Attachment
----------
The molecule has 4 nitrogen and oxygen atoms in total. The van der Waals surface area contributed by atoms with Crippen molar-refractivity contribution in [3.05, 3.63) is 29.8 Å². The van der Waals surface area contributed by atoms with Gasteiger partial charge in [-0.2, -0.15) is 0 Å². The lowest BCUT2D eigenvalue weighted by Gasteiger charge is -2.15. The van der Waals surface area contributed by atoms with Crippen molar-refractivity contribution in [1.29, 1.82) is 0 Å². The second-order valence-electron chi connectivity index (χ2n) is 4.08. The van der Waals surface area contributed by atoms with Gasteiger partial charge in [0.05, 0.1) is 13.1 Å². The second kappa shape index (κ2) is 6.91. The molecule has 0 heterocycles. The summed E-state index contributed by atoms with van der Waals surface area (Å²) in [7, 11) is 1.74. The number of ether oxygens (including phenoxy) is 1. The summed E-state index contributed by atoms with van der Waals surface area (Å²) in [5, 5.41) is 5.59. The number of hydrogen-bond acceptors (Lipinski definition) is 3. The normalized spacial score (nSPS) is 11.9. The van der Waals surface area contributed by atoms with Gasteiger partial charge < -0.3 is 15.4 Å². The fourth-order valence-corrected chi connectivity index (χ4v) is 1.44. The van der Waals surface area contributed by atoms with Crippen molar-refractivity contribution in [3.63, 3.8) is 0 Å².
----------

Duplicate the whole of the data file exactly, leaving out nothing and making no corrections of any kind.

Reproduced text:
The molecule has 4 nitrogen and oxygen atoms in total. The van der Waals surface area contributed by atoms with Crippen molar-refractivity contribution in [3.05, 3.63) is 29.8 Å². The van der Waals surface area contributed by atoms with Gasteiger partial charge in [-0.2, -0.15) is 0 Å². The lowest BCUT2D eigenvalue weighted by Gasteiger charge is -2.15. The van der Waals surface area contributed by atoms with Crippen molar-refractivity contribution in [1.29, 1.82) is 0 Å². The second-order valence-electron chi connectivity index (χ2n) is 4.08. The van der Waals surface area contributed by atoms with Gasteiger partial charge in [0.05, 0.1) is 13.1 Å². The second kappa shape index (κ2) is 6.91. The molecule has 0 heterocycles. The summed E-state index contributed by atoms with van der Waals surface area (Å²) in [7, 11) is 1.74. The number of ether oxygens (including phenoxy) is 1. The summed E-state index contributed by atoms with van der Waals surface area (Å²) in [5, 5.41) is 5.59. The number of hydrogen-bond acceptors (Lipinski definition) is 3. The normalized spacial score (nSPS) is 11.9. The van der Waals surface area contributed by atoms with Gasteiger partial charge < -0.3 is 15.4 Å². The fourth-order valence-corrected chi connectivity index (χ4v) is 1.44. The van der Waals surface area contributed by atoms with Crippen molar-refractivity contribution in [3.63, 3.8) is 0 Å².